As the girls arrived they each made two Semaphore Flags using white cardstock, blue construction paper and straws. (Heritage Box). These were put aside for use later on. We then spent some time learning and practicing how to form a horseshoe and singing the Guide Marching Song. (I was prepared this year and had the words to the song written out on a sheet of Bristol board!)
Next up was a game from a 1922 issue of The Guide magazine called "Pork and Green Peas". This game is very similar to "Darling If You Love Me" - and can have hilarious results depending on the questions asked. Players sit in a circle and one person is 'It'. 'It' goes up to a player and asks her a question - any question she wishes. The questioned player must answer "pork and green peas", no matter what she has been asked, without smiling or laughing. If she is successful, 'It' moves on to another player. If she smiles or laughs, she trades places with 'It'.
We have been having some difficulty getting the girls attention, so we tried some of the hand and whistle signals from an older Guide Handbook (not that old - it was mine!). I don't particularly like using a whistle, but it was certainly effective! We tried signals for stop, look. listen; come here; scatter; form two lines; form a circle; and never mind.
Next up, we split into Patrols and did a round robin of three activities:
Name That Badge!
For this activity, girls explored a camp blanket (mine) containing Brownie, Guide and Pathfinder Badge Sashes, as well as numerous crests and patches from all over. They were challenged to identify some of the different badges and to find the crests from 1 Territory and 8 Provinces.
Be Prepared Card Game
Using the Memory Game Cards (Heritage Box) we had the girls play a game like "Go Fish". There were 28 cards in the deck, with two of each card. Each girl was dealt 4 cards to start and the remainder were placed face down in a pile in the centre. They played by taking turns asking another player if they had a matching card (i.e. compass, fire lighting, throwing a life line). If the asked player had the card, they gave it to the other player, who placed the pair on the floor in front of her. If the asked player didn't have the card, they said 'Be Prepared' and the asking player had to draw a card from the pile in the centre. The winner was the player with the most pairs.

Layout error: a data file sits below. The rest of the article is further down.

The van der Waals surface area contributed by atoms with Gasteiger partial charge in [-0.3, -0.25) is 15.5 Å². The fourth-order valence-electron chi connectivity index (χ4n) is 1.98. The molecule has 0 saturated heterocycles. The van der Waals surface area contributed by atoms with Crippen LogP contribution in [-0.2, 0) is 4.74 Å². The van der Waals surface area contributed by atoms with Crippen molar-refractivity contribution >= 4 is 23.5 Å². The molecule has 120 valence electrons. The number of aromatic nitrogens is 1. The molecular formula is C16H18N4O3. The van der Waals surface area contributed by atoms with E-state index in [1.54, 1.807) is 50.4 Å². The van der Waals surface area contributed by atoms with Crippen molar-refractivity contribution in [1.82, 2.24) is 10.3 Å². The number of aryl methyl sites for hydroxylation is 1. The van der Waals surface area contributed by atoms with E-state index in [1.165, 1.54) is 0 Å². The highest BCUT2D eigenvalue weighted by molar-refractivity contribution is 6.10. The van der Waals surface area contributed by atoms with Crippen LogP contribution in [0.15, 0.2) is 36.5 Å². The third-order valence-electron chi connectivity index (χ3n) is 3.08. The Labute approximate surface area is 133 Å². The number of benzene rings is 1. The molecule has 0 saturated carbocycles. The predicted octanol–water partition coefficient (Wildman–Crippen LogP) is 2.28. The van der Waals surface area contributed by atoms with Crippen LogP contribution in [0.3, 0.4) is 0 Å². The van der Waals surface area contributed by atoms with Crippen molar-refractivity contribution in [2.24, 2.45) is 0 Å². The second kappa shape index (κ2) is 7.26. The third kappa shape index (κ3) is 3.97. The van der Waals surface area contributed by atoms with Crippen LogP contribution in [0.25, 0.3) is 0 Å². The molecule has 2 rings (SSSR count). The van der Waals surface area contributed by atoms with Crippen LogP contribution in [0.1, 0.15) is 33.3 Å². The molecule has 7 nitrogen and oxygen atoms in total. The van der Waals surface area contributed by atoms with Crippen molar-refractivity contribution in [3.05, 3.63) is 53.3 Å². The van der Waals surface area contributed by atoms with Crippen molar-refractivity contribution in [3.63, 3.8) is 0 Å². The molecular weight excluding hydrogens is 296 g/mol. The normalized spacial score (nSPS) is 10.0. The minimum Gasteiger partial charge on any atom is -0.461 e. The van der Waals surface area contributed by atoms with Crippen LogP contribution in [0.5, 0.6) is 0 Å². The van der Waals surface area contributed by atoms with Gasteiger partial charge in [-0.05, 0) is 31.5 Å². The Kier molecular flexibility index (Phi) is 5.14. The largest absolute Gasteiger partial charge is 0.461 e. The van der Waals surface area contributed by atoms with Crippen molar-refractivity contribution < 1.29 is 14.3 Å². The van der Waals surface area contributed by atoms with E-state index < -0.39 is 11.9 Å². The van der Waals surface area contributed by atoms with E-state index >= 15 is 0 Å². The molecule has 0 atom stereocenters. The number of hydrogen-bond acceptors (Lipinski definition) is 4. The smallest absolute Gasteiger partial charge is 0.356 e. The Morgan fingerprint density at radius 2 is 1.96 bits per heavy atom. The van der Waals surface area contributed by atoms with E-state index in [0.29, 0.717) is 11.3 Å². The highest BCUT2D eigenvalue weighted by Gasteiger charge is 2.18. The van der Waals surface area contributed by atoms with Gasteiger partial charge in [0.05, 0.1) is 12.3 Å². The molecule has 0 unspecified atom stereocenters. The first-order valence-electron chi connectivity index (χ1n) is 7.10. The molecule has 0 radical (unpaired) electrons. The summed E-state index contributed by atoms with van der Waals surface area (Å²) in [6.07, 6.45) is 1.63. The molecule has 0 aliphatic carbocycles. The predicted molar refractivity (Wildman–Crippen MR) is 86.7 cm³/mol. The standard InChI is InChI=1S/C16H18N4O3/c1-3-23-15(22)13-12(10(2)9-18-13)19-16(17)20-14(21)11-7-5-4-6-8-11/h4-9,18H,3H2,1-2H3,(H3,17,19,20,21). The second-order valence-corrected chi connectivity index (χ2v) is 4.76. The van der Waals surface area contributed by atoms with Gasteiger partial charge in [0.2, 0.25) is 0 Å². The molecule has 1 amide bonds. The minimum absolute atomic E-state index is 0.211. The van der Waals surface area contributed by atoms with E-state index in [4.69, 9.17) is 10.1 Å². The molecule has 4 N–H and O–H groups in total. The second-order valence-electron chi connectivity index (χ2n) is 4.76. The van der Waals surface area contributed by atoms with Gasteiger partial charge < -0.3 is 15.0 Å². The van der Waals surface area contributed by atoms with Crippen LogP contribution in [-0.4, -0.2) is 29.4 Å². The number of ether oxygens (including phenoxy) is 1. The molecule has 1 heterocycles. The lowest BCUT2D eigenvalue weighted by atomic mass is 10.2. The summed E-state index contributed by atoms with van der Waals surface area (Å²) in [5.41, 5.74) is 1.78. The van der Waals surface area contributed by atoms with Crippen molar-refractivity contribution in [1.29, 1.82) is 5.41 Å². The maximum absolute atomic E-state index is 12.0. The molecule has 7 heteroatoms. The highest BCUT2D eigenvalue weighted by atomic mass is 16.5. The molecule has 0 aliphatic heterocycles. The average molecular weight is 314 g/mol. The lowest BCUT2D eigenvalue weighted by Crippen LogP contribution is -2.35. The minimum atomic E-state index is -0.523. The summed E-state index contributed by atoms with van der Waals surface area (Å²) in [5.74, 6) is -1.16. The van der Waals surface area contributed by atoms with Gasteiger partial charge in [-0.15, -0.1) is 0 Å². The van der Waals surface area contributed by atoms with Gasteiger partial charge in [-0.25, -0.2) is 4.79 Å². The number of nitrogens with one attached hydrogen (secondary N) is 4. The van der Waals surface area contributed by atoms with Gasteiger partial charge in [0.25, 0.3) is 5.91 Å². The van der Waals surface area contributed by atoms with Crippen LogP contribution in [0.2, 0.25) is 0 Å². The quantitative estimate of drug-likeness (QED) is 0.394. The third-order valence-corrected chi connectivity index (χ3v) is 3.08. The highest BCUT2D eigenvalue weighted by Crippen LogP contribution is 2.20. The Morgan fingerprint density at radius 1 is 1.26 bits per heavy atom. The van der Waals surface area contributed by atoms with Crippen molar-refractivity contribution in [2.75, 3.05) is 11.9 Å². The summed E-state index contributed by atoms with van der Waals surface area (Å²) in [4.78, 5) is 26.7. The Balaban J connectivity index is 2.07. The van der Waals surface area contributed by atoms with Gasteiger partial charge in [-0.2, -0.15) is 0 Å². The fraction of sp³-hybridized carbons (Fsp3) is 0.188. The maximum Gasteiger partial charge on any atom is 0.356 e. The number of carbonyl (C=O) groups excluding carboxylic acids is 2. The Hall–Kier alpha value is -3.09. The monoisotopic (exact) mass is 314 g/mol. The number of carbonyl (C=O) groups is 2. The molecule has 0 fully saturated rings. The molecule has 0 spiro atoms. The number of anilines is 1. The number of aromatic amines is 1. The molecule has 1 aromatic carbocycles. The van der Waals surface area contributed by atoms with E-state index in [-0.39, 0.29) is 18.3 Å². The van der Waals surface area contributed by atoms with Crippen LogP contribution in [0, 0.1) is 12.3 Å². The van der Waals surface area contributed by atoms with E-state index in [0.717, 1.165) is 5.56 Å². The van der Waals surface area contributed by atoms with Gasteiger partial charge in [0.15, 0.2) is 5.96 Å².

Each girl used the semaphore flags she had made at the beginning of the meeting and the replica Semaphore cards from the 1950s (Heritage Box). They practiced signaling the alphabet, their names, and 'Be Prepared'.
After cleaning up, we played a team game - Bean Bag Toss (Heritage Box).
Our final activity involved skits and a potted history of Guiding. Each Patrol was assigned a theme for their skit and we interspersed them with bits of Guiding history. The skit themes were Cookies, Camping, and Helping Others.
Guiding began in Canada in 1910. Early groups formed in Toronto, St. Catharines, Moose Jaw, Sardis (BC), Vancouver, Winnipeg, and even Dawson City in the Yukon! Girls were excited to try new activities and learn about first aid, tracking, woodcraft, outdoor cooking and camping. The first Guides chose a uniform of a loose white blouse and long navy blue skirt. This changed into a dark blue dress in the 1920s and, with slight changes in shade and style, this would remain the uniform for nearly 80 years.
Did you know that Girl Guides have been selling cookies since 1927? That's 90 years! The first cookies were baked by Christina Riepsame of Regina and sold by the 4th Regina Guides.
We have been selling chocolate and vanilla cookies for over 60 years and chocolately mint cookies for over 20 years. One of the things cookies help pay for is camping. Guides have been camping since 1911 - over 100 years!
Every few years a National Camp is held with girls from across Canada and around the world. The last National Camp was Guiding Mosaic in 2016, which was held at Sandy Lake, Alberta. These large camps always involve a service project of some sort.
Helping Others Skit
Service and helping others has been a part of Guiding since the beginning. During the First World War, only 4 years after Guiding began, Canadian Guides gave service by working factories and government offices, volunteering in hospitals, knitting socks, making dressings and bandages, and collecting supplies and donations for the war effort. Today, Guides take part in service projects around the themes of Community, Environment and International.
We then ended with reminders for next week and closed with Taps.